D: I donít know why that is. There are people in my family who are rabid television people and they have certain shows that they watch. So I said to my sisters, ďDonít you find some of this stuff not funny?Ē And they said, ďYeah, but itís ok if everythingís not funny because we know Friends will be on Thursday.Ē Or, ďWe like to watch Everybody Loves Raymond, so the shows that are on before or after it, we just have those on.Ē So that kind of explains one aspect of it. I guess people just have different fucking habits, man. To me, if I sit down in front of the television set and I want to laugh, I get pretty pissed off when I donít. Iíll watch All in the Family from the first few seasons or The Honeymooners. Or Iíll just turn on The Daily Show because I know Iíll fucking laugh if I watch that show. Or a Seinfeld rerun. Other than that, man, there arenít many laughs to be had. I canít laugh at The Job because by the time it goes on television Iíve seen it fucking 20 or 30 times. Itís not funny to me anymore.

w: The Job is a half-hour show, and it is a comedy, so do you have a hard time keeping it typecast as a sitcom?

D: I think weíve been saved by the nature of what we are. Because weíre cops, with one camera, and weíre in the city, itís really hard for us to get caught up in that conventional stuff. Also, we intentionally try and throw away jokes. If anything sounds like a joke, we get rid of it. And the cast is really efficient and they work well together. So that is a saving grace as well.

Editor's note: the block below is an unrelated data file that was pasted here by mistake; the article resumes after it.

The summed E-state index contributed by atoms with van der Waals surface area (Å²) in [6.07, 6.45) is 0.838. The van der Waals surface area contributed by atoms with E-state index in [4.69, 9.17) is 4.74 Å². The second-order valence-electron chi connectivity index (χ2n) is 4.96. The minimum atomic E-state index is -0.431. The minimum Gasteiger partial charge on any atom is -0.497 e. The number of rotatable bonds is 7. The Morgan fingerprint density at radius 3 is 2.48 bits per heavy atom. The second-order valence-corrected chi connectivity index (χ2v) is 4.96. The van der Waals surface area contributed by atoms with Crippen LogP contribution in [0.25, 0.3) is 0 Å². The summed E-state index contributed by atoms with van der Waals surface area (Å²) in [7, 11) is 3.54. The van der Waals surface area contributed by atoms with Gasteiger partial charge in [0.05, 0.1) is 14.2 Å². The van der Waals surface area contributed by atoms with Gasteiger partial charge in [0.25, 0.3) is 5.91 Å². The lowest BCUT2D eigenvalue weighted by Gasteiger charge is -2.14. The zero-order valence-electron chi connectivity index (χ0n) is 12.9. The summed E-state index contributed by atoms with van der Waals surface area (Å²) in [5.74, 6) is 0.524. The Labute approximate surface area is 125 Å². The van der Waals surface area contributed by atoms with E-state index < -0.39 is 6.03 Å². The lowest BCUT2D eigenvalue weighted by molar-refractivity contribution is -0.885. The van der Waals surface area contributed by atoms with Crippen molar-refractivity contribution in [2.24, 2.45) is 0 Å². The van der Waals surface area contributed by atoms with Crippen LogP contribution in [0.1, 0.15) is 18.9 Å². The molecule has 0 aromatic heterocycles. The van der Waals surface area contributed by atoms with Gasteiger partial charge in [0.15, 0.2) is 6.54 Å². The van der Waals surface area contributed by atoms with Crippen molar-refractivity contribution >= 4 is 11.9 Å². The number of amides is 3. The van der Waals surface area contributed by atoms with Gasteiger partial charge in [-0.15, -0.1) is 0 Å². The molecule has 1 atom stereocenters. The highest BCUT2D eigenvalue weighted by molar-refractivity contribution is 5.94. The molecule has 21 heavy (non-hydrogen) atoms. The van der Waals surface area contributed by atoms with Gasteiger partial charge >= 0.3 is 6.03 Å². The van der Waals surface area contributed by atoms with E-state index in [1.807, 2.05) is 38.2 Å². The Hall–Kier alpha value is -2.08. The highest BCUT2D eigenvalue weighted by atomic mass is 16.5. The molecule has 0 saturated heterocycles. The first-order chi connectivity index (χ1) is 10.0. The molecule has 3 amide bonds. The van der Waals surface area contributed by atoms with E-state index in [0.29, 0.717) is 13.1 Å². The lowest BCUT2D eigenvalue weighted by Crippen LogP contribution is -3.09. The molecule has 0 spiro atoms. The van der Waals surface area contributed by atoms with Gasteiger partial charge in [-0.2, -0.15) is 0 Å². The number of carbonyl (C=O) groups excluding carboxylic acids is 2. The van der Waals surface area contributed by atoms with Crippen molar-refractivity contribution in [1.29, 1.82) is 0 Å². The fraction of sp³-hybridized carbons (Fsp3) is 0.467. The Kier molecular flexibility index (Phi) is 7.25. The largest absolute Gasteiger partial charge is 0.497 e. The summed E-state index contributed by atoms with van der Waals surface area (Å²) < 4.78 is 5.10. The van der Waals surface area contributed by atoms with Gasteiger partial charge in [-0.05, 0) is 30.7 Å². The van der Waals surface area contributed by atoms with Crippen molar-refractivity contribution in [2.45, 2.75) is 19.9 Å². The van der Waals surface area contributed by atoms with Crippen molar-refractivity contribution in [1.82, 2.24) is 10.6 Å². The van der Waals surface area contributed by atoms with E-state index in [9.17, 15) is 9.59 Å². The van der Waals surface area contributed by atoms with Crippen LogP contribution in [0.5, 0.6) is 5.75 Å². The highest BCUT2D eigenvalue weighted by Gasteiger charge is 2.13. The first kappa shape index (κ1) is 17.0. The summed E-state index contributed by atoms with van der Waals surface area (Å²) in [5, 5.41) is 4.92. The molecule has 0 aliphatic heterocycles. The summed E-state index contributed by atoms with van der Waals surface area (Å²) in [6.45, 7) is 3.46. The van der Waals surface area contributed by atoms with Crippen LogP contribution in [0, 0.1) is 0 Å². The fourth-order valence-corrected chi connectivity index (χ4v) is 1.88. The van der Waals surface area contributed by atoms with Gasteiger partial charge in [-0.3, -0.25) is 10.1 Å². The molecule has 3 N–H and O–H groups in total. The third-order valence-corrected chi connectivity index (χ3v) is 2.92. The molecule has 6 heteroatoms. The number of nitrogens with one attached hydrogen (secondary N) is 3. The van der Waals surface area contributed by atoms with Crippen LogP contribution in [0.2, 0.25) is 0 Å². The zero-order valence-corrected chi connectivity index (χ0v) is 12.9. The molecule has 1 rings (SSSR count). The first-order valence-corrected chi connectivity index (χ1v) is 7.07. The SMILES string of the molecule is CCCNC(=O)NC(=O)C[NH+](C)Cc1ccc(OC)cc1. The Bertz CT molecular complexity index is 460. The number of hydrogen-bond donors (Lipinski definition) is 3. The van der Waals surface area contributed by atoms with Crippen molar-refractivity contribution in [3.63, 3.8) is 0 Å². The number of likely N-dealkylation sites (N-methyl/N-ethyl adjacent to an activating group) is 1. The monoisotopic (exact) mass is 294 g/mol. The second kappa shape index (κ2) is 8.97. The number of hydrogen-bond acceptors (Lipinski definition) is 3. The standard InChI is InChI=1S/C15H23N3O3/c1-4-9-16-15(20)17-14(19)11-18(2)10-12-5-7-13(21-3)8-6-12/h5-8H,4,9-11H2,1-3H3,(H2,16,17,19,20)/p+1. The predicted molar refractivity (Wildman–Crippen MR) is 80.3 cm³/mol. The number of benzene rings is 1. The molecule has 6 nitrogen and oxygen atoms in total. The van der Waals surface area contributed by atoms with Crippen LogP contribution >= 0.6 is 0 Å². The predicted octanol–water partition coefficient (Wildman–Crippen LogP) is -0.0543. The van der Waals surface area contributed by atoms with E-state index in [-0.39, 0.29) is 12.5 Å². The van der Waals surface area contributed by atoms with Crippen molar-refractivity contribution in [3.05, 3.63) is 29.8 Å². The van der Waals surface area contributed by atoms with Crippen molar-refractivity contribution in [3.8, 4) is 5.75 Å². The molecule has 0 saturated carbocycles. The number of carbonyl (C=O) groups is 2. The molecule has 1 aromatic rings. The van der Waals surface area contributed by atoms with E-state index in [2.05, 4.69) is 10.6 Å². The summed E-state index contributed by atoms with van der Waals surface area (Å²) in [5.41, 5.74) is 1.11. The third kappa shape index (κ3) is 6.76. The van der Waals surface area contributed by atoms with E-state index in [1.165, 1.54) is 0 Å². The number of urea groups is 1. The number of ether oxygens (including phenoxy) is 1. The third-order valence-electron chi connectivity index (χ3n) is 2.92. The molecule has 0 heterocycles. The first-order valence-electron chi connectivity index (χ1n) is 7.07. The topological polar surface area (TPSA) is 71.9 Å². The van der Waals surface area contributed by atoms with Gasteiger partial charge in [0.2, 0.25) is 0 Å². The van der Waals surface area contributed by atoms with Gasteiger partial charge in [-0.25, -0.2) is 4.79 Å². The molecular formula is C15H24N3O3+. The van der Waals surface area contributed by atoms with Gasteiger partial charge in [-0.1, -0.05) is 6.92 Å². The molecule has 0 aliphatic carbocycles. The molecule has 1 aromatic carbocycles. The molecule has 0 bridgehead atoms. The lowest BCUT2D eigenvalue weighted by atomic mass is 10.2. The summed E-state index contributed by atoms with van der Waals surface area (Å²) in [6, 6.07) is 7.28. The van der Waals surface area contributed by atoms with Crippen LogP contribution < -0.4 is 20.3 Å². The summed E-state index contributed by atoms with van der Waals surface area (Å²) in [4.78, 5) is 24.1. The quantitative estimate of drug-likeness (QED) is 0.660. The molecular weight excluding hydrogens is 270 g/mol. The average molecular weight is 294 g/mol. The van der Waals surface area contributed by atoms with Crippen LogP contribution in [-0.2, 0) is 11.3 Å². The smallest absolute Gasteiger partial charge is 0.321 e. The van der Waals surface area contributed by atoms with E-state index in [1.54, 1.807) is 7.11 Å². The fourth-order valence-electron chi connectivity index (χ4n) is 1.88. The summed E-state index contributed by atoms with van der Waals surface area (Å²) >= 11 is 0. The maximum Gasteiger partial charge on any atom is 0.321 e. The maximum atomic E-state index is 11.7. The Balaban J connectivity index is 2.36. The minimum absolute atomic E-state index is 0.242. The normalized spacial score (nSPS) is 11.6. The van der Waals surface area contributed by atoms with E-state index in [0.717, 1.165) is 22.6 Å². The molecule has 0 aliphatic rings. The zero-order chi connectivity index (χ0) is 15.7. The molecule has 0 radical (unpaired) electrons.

w: The show works really well as a whole.

D: As long as people keep laughing, I think weíre in a really good place. Hereís a funny story. A friend of mineís wife came up to me and said, ďWeíve been watching the show and weíve seen every episode. We gave up The West Wing, and now we watch your show. We love it.Ē I said, ďThank you very much.Ē Then she says, ďI was reading somewhere, I think it was TV Guide, that said that The Job is a comedy. What is that about?Ē And I said, ďWhat do you mean?Ē And she said, ďSome people think itís funny?Ē I thought she was pulling my leg, so I looked at her and her husband and theyíre just staring at me, deadpan. So I said, ďYeah. Itís a comedy.Ē And she said, ďOh, youíre kidding.Ē I said, ďYou didnít think it was funny?Ē And she said, ďNo. I didnít think it was funny.Ē How about that?